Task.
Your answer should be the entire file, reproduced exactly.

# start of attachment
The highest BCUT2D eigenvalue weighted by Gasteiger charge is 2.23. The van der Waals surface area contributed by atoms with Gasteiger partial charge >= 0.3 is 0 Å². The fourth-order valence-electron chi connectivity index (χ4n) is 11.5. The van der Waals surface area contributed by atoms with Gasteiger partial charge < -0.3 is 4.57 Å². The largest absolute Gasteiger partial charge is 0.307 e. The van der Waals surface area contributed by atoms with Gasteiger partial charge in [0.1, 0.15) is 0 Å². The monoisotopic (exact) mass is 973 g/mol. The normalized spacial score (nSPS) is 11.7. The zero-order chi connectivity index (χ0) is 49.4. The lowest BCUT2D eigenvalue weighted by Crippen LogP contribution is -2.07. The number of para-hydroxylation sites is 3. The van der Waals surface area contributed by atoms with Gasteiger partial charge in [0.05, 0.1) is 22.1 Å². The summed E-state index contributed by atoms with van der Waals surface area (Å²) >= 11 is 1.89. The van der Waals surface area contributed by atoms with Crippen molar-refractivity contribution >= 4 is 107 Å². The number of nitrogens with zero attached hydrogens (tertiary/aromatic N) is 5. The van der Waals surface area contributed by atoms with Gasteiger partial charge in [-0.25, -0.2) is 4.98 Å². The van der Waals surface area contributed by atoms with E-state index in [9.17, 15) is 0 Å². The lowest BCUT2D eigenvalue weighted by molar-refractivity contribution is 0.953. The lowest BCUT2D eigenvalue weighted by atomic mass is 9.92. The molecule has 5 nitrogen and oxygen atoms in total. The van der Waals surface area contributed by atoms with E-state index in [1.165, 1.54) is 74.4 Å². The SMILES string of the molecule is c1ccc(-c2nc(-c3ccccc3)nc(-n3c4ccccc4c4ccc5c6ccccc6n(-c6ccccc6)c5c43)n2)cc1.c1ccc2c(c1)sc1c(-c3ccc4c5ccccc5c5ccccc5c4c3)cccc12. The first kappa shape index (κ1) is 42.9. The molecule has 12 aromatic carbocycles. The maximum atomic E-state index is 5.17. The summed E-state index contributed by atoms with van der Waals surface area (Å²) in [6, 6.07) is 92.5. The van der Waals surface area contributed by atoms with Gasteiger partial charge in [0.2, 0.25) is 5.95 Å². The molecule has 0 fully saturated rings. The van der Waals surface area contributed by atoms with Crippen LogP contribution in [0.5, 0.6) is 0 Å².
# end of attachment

The highest BCUT2D eigenvalue weighted by Gasteiger charge is 2.23. The van der Waals surface area contributed by atoms with Gasteiger partial charge >= 0.3 is 0 Å². The fourth-order valence-electron chi connectivity index (χ4n) is 11.5. The van der Waals surface area contributed by atoms with Gasteiger partial charge < -0.3 is 4.57 Å². The largest absolute Gasteiger partial charge is 0.307 e. The van der Waals surface area contributed by atoms with Gasteiger partial charge in [0.1, 0.15) is 0 Å². The monoisotopic (exact) mass is 973 g/mol. The normalized spacial score (nSPS) is 11.7. The zero-order chi connectivity index (χ0) is 49.4. The lowest BCUT2D eigenvalue weighted by Crippen LogP contribution is -2.07. The number of para-hydroxylation sites is 3. The van der Waals surface area contributed by atoms with Gasteiger partial charge in [0.05, 0.1) is 22.1 Å². The summed E-state index contributed by atoms with van der Waals surface area (Å²) >= 11 is 1.89. The van der Waals surface area contributed by atoms with Crippen molar-refractivity contribution >= 4 is 107 Å². The number of nitrogens with zero attached hydrogens (tertiary/aromatic N) is 5. The van der Waals surface area contributed by atoms with Gasteiger partial charge in [-0.25, -0.2) is 4.98 Å². The van der Waals surface area contributed by atoms with E-state index in [9.17, 15) is 0 Å². The lowest BCUT2D eigenvalue weighted by molar-refractivity contribution is 0.953. The lowest BCUT2D eigenvalue weighted by atomic mass is 9.92. The molecule has 5 nitrogen and oxygen atoms in total. The van der Waals surface area contributed by atoms with E-state index in [1.165, 1.54) is 74.4 Å². The SMILES string of the molecule is c1ccc(-c2nc(-c3ccccc3)nc(-n3c4ccccc4c4ccc5c6ccccc6n(-c6ccccc6)c5c43)n2)cc1.c1ccc2c(c1)sc1c(-c3ccc4c5ccccc5c5ccccc5c4c3)cccc12. The first kappa shape index (κ1) is 42.9. The molecule has 12 aromatic carbocycles. The maximum atomic E-state index is 5.17. The summed E-state index contributed by atoms with van der Waals surface area (Å²) in [6, 6.07) is 92.5. The van der Waals surface area contributed by atoms with Gasteiger partial charge in [0.2, 0.25) is 5.95 Å². The molecule has 0 fully saturated rings. The van der Waals surface area contributed by atoms with Crippen LogP contribution in [0.5, 0.6) is 0 Å².